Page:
Contrary to the popular assumption that BTC is not suited for retail payments because of slow transaction speeds and cost, the main obstacles in its adaption remain high volatility, uncertain regulations and tax implications. There is also a question of elusive nature of Bitcoin’s intrinsic value (a subject for a different discussion). As Alan Greenspan, former chairman of the Federal Reserve, put it; “The question is I do not understand where the backing of bitcoin is coming from”. Indeed, this is a $64K dollar question. Muddying these waters is the confusion associated with distinction of Bitcoin’s utility and its political value. Radical Libertarians claim that fiat currencies like dollars aren’t money. In fact, such currency is backed by the ‘full faith and credit’ of the countries that issue them. This can also be loaded statement, if you remember that US National debt is almost 22 trillion. This is a fog of war.

It really doesn’t matter if you believe that crypto is the biggest Ponzi scheme or the best thing since sliced bread. The focus should remain on technology. Here are a few facts that might help to clear some of that fog:

  • On October 16, 2018, an anonymous owner of BTC wallet moved 30,000 BTC (194 million dollars value based on USD/BTC exchange rate) with transaction cost of USD 0.10 (ten cents!). If you know the cost of such transaction with a commercial bank please write it below in the comments.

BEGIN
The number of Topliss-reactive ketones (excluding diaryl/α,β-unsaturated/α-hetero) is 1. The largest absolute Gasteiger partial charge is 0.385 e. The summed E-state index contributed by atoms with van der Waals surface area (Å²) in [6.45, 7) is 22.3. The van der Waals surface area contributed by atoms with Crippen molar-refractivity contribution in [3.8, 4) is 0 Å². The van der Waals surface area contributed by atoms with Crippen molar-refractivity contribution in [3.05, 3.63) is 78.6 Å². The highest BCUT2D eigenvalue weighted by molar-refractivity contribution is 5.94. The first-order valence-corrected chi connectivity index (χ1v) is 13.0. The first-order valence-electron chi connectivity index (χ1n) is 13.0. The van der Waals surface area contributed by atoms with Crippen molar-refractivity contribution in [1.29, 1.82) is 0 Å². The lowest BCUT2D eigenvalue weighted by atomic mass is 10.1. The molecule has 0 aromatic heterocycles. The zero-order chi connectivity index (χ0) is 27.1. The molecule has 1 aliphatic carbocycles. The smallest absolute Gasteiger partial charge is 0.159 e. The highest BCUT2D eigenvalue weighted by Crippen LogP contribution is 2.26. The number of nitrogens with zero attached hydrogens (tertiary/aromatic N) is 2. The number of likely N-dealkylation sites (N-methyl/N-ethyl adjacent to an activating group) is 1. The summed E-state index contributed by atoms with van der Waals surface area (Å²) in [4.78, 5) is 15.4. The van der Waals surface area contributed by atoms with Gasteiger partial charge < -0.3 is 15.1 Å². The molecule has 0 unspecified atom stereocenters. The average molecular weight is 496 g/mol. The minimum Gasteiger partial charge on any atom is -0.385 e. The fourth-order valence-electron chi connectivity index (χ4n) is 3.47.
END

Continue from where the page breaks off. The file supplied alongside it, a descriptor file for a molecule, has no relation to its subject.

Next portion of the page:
• Current transaction ledger was developed by the Medici double entry accounting process in the 14th century. The modern financial system is simply a network of these ledgers held at each bank. BTC takes the global ledger of transactions out of the control of the banking system and distributes it onto every computer that is connected to the blockchain network.
  • We are moving toward cashless society. Several US banks already offer financial rewards to merchants who decline payments in cash. Bank of Canada says it is not mandatory for Canadian businesses to accept cash. Amazon’s brick-and-mortar retail stores only accept credit cards and mobile payment methods. Visa has declared war on cash and its “opening salvo” is to start paying restaurants $10,000 to go completely cash free. So, if cash becomes digital, can it continue to use the 600-year-old process for transferring value and remain competitive with true digital crypto currencies?
  • Top crypto exchange daily volume (no fees market on 30.11.18) — BitMex USD/BTC pair — $2,742,239,425

Bitcoin might not to do to banks what email did to the post office and Amazon did to retail. Does it have the potential? You bet it does. Is this enough reason for CEO of a bank, financial institution or any business which facilitates payments to be concerned with blockchain technology? It all depends on your personal interpretation of historical events. For example, in the mid-1800s the world’s street lights were kept alit with whale oil. A person named John Rockefeller streamlined the process of refining crude oil. Rockefeller went on to create Standard Oil, the predecessor to Exxon, Mobil, BP and Chevron. What happened to the whaling captains that did not recognize the change?

For those who remember browsing internet with 14.4 kbps modems, it was not a very exciting thing from user experience. Not long ago, I was driven in a car and watching a live football match on my phone in HD quality. There was no “wow”, it was expected.


This article, was originally published at Altcoin Magazine